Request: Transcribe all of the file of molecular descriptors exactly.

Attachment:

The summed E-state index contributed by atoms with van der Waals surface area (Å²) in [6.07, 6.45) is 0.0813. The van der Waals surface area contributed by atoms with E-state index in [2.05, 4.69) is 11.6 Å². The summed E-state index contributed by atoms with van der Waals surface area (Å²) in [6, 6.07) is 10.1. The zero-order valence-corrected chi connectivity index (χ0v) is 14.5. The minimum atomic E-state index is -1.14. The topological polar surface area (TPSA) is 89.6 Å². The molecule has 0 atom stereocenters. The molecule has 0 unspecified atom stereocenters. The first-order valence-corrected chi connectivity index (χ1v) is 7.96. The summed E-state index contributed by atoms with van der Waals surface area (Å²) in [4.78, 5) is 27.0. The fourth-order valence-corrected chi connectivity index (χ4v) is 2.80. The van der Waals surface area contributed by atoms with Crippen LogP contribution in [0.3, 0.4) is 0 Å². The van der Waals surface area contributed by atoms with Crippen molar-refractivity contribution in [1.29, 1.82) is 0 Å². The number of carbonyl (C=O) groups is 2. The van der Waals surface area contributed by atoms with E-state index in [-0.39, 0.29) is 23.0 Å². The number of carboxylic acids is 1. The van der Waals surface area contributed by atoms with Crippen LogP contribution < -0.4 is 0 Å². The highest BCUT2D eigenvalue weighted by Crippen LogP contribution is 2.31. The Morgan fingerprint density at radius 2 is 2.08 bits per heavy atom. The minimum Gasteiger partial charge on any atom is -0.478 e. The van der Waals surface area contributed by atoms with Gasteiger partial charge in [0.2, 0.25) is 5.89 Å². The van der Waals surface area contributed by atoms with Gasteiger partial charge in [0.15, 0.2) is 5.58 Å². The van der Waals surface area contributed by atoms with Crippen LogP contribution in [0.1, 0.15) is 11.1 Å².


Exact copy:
The summed E-state index contributed by atoms with van der Waals surface area (Å²) in [6.07, 6.45) is 0.0813. The van der Waals surface area contributed by atoms with E-state index in [2.05, 4.69) is 11.6 Å². The summed E-state index contributed by atoms with van der Waals surface area (Å²) in [6, 6.07) is 10.1. The zero-order valence-corrected chi connectivity index (χ0v) is 14.5. The minimum atomic E-state index is -1.14. The topological polar surface area (TPSA) is 89.6 Å². The molecule has 0 atom stereocenters. The molecule has 0 unspecified atom stereocenters. The first-order valence-corrected chi connectivity index (χ1v) is 7.96. The summed E-state index contributed by atoms with van der Waals surface area (Å²) in [4.78, 5) is 27.0. The fourth-order valence-corrected chi connectivity index (χ4v) is 2.80. The van der Waals surface area contributed by atoms with Crippen LogP contribution in [0.3, 0.4) is 0 Å². The van der Waals surface area contributed by atoms with Crippen molar-refractivity contribution in [1.29, 1.82) is 0 Å². The number of carbonyl (C=O) groups is 2. The van der Waals surface area contributed by atoms with E-state index in [-0.39, 0.29) is 23.0 Å². The number of carboxylic acids is 1. The van der Waals surface area contributed by atoms with Crippen LogP contribution < -0.4 is 0 Å². The highest BCUT2D eigenvalue weighted by Crippen LogP contribution is 2.31. The Morgan fingerprint density at radius 2 is 2.08 bits per heavy atom. The minimum Gasteiger partial charge on any atom is -0.478 e. The van der Waals surface area contributed by atoms with Gasteiger partial charge in [0.2, 0.25) is 5.89 Å². The van der Waals surface area contributed by atoms with Gasteiger partial charge in [0.15, 0.2) is 5.58 Å². The van der Waals surface area contributed by atoms with Crippen LogP contribution in [0.1, 0.15) is 11.1 Å².